A week of falling grain prices saw MATIF wheat price drop €15.50/t below its closing price of €229.75 last Friday week.
It closed last week at €217.75/t and continued to weaken in the early days of this week.
That said, Chicago wheat and maize prices appear to be levelling off again, despite slight falls midweek.
Markets might be described as tired following weeks of spiking prices, so a change of sentiment was inevitable at some point.
Now we may have to endure a period of weaker sentiment, despite serious concerns over the potential of the Brazilian safrinha maize harvest on the one hand and an increasing likelihood that the US maize area will be a few million acres higher than was previously estimated on the other.
While there is real concern over the potential of the Brazilian safrinha crop, reports from there suggest that it has continued to develop well, despite the dryness.
Last week, the United States Department of Agriculture (USDA) produced its world agricultural supply and demand estimates (WASDE), which gave its first official view of new-crop (2021/22) supply and demand prospects.
It predicted that both supply and use of maize are likely to hit record levels in 2021/22.
The report decreased its estimate of the Brazilian crop size by around 7Mt but, it still indicated that global stocks-to-use for maize is likely to increase slightly.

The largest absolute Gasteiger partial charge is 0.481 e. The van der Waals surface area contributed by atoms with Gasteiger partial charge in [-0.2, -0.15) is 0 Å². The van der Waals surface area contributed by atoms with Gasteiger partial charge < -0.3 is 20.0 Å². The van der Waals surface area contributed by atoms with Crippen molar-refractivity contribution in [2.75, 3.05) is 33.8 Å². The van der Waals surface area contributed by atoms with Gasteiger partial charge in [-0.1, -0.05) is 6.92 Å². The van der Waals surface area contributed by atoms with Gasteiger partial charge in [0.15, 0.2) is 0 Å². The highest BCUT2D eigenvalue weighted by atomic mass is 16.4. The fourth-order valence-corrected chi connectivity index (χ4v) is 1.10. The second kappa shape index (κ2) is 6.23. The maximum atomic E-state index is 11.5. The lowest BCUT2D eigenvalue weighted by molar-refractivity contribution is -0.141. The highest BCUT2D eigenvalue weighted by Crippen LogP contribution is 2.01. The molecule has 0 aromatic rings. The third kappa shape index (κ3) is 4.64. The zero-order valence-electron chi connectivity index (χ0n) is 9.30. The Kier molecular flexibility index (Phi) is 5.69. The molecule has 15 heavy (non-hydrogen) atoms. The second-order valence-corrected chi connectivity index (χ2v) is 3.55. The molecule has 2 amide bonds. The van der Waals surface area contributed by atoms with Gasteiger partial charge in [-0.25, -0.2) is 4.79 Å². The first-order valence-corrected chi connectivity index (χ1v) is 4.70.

This prompted a change in sentiment on new-crop maize, which has been the market driver, and precipitated a run of price decreases over the past week.
The WASDE outlook for wheat indicated that global stocks-to-use ratio is likely to tighten, despite its higher production outlook.
However, there are mixed views as to its prediction for Russian wheat production, which some deem to be too strong for the moment.
Closer to home
This change in overall sentiment had a significant impact on prices closer to home, especially on new-crop and further out into the future.
While buyers had little interest in buying at the high price levels of recent weeks, it seems that they may have even less interest now, believing that prices look set to fall further from the current levels.
This lack of a real market makes prices more hearsay than real, but that’s the market. Nearby wheat remains broadly similar at €250/t, but barley has moved to the strong side of €230/t, as it represents good value in the current market.
New-crop wheat is back to between €220 to €225/t, while barley is either side of €212/t.